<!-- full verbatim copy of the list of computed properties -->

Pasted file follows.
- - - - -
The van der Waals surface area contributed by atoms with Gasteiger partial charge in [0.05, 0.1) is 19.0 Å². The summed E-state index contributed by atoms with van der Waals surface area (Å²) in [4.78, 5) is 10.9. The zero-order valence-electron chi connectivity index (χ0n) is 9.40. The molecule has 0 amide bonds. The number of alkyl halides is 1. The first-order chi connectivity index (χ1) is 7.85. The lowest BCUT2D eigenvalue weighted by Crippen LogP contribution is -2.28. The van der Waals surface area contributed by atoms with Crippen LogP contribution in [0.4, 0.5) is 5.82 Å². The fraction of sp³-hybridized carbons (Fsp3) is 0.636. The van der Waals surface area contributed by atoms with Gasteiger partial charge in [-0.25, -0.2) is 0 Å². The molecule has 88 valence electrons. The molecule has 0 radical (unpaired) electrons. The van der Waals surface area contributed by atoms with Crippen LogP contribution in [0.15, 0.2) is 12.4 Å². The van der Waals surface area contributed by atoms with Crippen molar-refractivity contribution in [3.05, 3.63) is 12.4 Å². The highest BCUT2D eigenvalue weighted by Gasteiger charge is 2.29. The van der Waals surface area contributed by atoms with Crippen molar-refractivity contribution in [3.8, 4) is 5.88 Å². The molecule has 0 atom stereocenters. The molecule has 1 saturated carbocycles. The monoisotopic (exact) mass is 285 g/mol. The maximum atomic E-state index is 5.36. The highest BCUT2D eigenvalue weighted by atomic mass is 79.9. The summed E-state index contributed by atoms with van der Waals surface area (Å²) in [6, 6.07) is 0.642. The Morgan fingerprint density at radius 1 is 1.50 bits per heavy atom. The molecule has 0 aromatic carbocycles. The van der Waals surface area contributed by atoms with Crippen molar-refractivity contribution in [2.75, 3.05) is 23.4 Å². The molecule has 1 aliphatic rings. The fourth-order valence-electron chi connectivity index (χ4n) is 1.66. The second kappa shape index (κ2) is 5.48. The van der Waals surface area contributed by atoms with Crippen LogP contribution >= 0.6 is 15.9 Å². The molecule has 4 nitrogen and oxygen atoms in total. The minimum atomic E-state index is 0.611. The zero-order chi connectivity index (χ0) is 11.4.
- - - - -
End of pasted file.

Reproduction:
The van der Waals surface area contributed by atoms with Gasteiger partial charge in [0.05, 0.1) is 19.0 Å². The summed E-state index contributed by atoms with van der Waals surface area (Å²) in [4.78, 5) is 10.9. The zero-order valence-electron chi connectivity index (χ0n) is 9.40. The molecule has 0 amide bonds. The number of alkyl halides is 1. The first-order chi connectivity index (χ1) is 7.85. The lowest BCUT2D eigenvalue weighted by Crippen LogP contribution is -2.28. The van der Waals surface area contributed by atoms with Crippen LogP contribution in [0.4, 0.5) is 5.82 Å². The fraction of sp³-hybridized carbons (Fsp3) is 0.636. The van der Waals surface area contributed by atoms with Gasteiger partial charge in [-0.25, -0.2) is 0 Å². The molecule has 88 valence electrons. The molecule has 0 radical (unpaired) electrons. The van der Waals surface area contributed by atoms with Crippen LogP contribution in [0.15, 0.2) is 12.4 Å². The van der Waals surface area contributed by atoms with Crippen molar-refractivity contribution in [3.05, 3.63) is 12.4 Å². The highest BCUT2D eigenvalue weighted by Gasteiger charge is 2.29. The van der Waals surface area contributed by atoms with Crippen molar-refractivity contribution in [3.8, 4) is 5.88 Å². The molecule has 0 atom stereocenters. The molecule has 1 saturated carbocycles. The monoisotopic (exact) mass is 285 g/mol. The maximum atomic E-state index is 5.36. The highest BCUT2D eigenvalue weighted by atomic mass is 79.9. The summed E-state index contributed by atoms with van der Waals surface area (Å²) in [6, 6.07) is 0.642. The Morgan fingerprint density at radius 1 is 1.50 bits per heavy atom. The molecule has 0 aromatic carbocycles. The van der Waals surface area contributed by atoms with Crippen molar-refractivity contribution in [2.75, 3.05) is 23.4 Å². The molecule has 1 aliphatic rings. The fourth-order valence-electron chi connectivity index (χ4n) is 1.66. The second kappa shape index (κ2) is 5.48. The van der Waals surface area contributed by atoms with Crippen LogP contribution >= 0.6 is 15.9 Å². The molecule has 4 nitrogen and oxygen atoms in total. The minimum atomic E-state index is 0.611. The zero-order chi connectivity index (χ0) is 11.4.